Modern Country Music

Today my girlfriend and I went to the dentist to get our teeth cleaned. We had back to back appointments, so it meant we were there for an hour and a half – the most excruciating hour and a half of our lives. No, we didn’t get dual root canals or have our wisdom teeth pulled. It was far worse. Instead of the typical classic rock played in the office, someone had opted to play modern country music.

Before you say anything, let me be clear, I like country music – or rather “traditional” country music. The Everly Brothers, Merle Haggard, Johnny Cash, Emmylou Harris, Willie Nelson, Kris Kristofferson, Hank Williams, Patsy Cline. I can’t get enough of it. I’ll even take some Dolly Parton, Eddie Rabbitt and Glenn Campbell from time to time. But modern country music bears little resemblance to its forefathers.

First off, all the music we heard seemed to be of the same vein. Every song mentioned drinking, if not specifically beer. Every song included a reference to how big a truck the narrator drove. And all the women wore short skirts and or cowboy boots. It was like painting by numbers. And as a result, none of it seemed genuine. It all seemed contrived. I myself wrote a country song which included all those elements. But that was back in the late 90’s. And the song was a farce making fun of those clichés. Almost twenty years later and the same contrivances are still widely being used. Where’s the growth and evolution? Any innovation to the genre seems to have come from Taylor Swift and are we really calling what she’s doing country music?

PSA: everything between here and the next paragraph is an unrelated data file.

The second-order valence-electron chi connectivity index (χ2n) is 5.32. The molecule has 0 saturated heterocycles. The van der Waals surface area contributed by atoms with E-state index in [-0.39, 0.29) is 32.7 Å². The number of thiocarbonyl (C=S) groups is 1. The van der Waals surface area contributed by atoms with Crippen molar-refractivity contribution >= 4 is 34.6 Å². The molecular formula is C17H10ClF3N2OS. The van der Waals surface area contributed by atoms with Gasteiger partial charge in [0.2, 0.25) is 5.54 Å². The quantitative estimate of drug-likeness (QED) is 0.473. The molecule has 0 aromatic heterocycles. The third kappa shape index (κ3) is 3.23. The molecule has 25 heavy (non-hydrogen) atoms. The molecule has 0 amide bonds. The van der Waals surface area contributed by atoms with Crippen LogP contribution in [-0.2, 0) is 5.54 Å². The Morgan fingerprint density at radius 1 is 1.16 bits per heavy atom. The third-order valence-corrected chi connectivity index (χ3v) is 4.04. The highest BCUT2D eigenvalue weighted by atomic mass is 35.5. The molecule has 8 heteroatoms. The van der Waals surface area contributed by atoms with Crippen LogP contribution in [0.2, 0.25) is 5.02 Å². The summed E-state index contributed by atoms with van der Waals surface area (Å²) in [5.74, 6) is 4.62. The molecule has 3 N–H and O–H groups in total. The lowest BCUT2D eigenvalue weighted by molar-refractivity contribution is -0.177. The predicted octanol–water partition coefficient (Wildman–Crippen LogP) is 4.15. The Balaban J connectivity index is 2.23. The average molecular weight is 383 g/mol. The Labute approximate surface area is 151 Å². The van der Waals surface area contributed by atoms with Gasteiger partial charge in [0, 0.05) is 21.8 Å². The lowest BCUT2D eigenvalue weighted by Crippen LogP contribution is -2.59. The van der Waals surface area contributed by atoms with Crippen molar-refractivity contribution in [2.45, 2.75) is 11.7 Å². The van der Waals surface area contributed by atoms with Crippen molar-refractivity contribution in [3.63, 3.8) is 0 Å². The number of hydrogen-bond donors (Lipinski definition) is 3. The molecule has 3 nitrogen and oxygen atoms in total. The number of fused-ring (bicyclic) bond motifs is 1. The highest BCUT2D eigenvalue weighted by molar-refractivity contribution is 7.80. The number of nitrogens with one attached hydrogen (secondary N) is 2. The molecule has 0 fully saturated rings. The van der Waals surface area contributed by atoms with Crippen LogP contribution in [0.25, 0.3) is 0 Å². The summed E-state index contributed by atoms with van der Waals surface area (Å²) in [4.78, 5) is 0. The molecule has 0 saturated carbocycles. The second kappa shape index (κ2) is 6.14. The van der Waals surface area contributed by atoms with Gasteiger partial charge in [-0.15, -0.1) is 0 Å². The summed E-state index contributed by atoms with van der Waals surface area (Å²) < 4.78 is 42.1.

But what I don’t understand is how country music has risen in popularity over the last decade when the format is so staid and generic. If the hour and a half of modern country music I listened to is an accurate sampling, then it seems like there are no individual voices to it. In fact, at times the music sounded so similar I wondered if we were listening to an album and not the radio. All the songs regurgitated the same message, like a well-rehearsed story no one is interested in enough to scrutinize.